- Published: January 21, 2013
- Written by Chris Meehan
With 2013 still in diapers solar companies are starting to line up their plans for the year. As such companies are making new partnerships, like Ford, SunPower, Envision and Sungevity, despite the new partnerships, venture capital investments are starting to dry up for the industry. Meanwhile new entrepreneurs are getting a chance at a financial boost to help them move towards commercializing new solar technologies and services, courtesy of the Department of Energy SunShot Initiative’s Incubator program. And it might not be the most obvious way to help reduce the cost of solar, but newly proposed federal regulations could reduce the cost of solar arrays. Those are just some parts of the larger solar stories that were clogging the tubes last week.
In an effort to make the home more future ready—and to promote their modules for homes, SunPower has expanded its partnership with Ford. For instance, the recent Consumer Electronics Show Ford launched its MyEnergi Lifestyle, which includes SunPower, Eaton and Whirlpool. The partnership is intended to help the companies co-market energy efficient products and electric vehicles.
Sungevity’s partnerships are of an entirely different nature. The residential solar leasing company announced last week that it closed its largest round of funding, ever. The $125 million round of financing drew in more investors than before and will support its growth in current territories. While the company mainly expanded in existing states last year, it also expanded into Australia, its ssecodn international market. It may also expand in 2013, though the company hasn’t named any particular markets.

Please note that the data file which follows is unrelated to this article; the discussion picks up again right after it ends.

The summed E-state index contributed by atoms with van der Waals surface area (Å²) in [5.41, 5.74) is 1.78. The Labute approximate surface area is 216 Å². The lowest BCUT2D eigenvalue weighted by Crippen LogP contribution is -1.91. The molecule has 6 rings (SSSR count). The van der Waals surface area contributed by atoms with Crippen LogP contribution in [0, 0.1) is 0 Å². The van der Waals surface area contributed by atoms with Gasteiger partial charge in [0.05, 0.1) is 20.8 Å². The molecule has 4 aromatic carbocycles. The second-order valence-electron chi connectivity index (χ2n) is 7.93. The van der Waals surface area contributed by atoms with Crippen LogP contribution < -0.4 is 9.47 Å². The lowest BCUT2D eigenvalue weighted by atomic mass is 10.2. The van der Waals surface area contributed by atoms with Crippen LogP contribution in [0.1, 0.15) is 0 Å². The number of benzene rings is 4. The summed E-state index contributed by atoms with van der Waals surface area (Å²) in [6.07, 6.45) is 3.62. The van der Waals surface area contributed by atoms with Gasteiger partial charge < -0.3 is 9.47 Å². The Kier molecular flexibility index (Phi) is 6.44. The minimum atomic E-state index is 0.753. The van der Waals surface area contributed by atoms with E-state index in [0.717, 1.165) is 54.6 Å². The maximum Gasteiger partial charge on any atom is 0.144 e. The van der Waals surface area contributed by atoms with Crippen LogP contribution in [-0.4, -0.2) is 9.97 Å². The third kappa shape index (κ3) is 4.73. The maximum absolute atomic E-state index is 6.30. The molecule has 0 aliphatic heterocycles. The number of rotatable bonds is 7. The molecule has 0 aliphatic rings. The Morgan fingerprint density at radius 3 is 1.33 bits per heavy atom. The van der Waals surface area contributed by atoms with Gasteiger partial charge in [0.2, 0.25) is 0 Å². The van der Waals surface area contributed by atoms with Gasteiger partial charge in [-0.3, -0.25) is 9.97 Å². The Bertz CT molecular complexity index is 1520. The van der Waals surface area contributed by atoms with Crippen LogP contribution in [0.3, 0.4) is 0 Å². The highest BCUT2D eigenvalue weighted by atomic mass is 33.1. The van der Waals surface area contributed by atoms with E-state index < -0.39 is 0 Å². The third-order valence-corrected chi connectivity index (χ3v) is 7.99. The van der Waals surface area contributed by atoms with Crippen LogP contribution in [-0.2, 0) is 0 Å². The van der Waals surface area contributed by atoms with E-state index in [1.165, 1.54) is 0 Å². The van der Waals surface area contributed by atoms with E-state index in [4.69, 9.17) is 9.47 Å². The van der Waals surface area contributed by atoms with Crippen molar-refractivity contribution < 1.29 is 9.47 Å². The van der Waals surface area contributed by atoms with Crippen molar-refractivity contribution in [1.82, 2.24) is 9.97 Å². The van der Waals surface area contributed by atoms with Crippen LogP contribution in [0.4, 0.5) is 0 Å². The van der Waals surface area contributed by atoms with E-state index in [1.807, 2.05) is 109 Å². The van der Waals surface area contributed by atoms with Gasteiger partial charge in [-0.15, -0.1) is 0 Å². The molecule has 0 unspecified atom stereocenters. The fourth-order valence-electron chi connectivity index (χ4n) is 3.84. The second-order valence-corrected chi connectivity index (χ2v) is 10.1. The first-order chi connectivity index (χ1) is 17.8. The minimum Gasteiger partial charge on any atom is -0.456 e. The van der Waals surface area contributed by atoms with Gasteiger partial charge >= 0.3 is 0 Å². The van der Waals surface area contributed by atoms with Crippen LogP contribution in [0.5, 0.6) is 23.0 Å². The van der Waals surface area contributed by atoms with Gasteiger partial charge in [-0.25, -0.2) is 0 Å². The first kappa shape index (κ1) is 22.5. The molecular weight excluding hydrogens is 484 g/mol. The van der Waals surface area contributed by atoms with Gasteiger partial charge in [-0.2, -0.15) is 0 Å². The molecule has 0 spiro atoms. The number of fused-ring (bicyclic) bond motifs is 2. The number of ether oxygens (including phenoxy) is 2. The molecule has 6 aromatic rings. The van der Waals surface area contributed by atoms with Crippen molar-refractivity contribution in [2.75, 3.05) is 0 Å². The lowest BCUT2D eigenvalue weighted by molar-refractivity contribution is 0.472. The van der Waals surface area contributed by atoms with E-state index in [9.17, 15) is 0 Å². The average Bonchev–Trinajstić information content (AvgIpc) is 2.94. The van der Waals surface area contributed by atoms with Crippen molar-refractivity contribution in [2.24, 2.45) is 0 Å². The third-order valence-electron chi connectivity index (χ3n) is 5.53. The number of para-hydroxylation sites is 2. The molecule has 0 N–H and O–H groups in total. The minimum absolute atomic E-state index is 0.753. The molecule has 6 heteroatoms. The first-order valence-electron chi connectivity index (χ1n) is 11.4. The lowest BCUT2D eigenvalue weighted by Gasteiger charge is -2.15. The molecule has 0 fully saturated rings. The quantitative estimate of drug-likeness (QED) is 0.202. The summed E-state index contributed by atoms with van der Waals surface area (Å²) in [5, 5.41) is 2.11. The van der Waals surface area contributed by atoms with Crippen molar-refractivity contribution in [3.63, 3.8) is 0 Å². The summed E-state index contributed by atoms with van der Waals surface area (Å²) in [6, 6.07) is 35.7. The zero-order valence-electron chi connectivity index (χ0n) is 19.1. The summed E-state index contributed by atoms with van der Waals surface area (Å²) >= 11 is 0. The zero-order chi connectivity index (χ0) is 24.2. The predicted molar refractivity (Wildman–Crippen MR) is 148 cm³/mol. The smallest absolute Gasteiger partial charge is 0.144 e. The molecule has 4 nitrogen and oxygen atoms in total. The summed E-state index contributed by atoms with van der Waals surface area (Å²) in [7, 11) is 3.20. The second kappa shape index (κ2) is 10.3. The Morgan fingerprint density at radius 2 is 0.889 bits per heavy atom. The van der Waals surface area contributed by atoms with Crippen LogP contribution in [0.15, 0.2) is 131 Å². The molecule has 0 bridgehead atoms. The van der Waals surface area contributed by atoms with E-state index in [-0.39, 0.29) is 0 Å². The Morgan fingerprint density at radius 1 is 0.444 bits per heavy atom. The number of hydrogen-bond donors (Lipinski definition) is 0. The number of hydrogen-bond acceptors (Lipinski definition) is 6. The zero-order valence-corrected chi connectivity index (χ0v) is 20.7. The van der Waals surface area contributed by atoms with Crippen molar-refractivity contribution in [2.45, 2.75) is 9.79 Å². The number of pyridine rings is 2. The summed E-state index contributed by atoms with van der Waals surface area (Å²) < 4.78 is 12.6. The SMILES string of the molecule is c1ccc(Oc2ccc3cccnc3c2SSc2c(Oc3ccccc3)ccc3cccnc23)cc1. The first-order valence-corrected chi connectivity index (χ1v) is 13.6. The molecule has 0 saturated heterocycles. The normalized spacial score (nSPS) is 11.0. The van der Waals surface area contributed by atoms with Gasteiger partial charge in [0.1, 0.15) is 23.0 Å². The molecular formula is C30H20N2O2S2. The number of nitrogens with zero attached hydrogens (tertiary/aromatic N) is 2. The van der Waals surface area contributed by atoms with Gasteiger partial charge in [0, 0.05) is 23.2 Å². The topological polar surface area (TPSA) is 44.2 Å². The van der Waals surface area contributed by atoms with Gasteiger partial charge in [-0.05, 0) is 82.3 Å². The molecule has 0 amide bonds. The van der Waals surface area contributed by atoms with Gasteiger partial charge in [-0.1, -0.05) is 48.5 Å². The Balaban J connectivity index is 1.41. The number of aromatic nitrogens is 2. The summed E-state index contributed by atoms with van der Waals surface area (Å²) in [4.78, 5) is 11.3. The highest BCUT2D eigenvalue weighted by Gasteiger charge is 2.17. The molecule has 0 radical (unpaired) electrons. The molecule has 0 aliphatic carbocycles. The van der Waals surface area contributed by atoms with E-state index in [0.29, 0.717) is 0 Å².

Envision, which specializes in canopy-type structures for solar, also announced a new partnership last week. The company partnered with Horizon Energy Group last week, which develops microgrids. At the same time, it saw interest in its Solar Trees grow in the Middle East through is partnership with Aconfort.
To help the pipeline of new solar companies create the next generation of photovoltaics, the Department of Energy has periodically offered grants through the SunShot Initiative’s incubator program. Last week it opened another $12 million in such funding up for solar technology startups as well as for companies working to reduce the soft costs of solar. Such funding can be a big help as companies struggle to make it from the lab to the commercial market.
In what may be one of the biggest developments for photovoltaics that hasn’t been discussed too much was new research from the U.S. Naval Research Laboratory, the Imperial College London and MicroLink Devices, Inc. Together the organizations recently proposed a new type of triple-junction PV cell, which they said had the potential to surpass the 50 percent efficient mark for photovoltaics. That would blow past the 44 percent efficiency level of 44 percent, reached by Solar Junction and the National Renewable Energy Laboratory.
Meanwhile the Federal Energy Regulatory Commission (FERC) proposed a new interconnection rule to make it easier to install solar. The proposed rules, which have not been approved yet, were proposed by SEIA, the Solar Energy Industries Association. If approved they would fast track the interconnection process for certain solar installations, speeding the process hooking solar into the larger grid. By speeding and standardizing the interconnection process it can help make solar cheaper to install in the U.S.
A new report from the Advanced Energy Economy (AEE), last week found that advanced energy across the world continues to grow and overtake other industries. Advanced energy, which includes solar, wind, electric vehicles, energy efficiency and other technologies, showed significant growth in 2011, when it became a $1.16 trillion global market in 2011. It eclipsed even the juggernaut that is the worldwide pharmaceutical industry.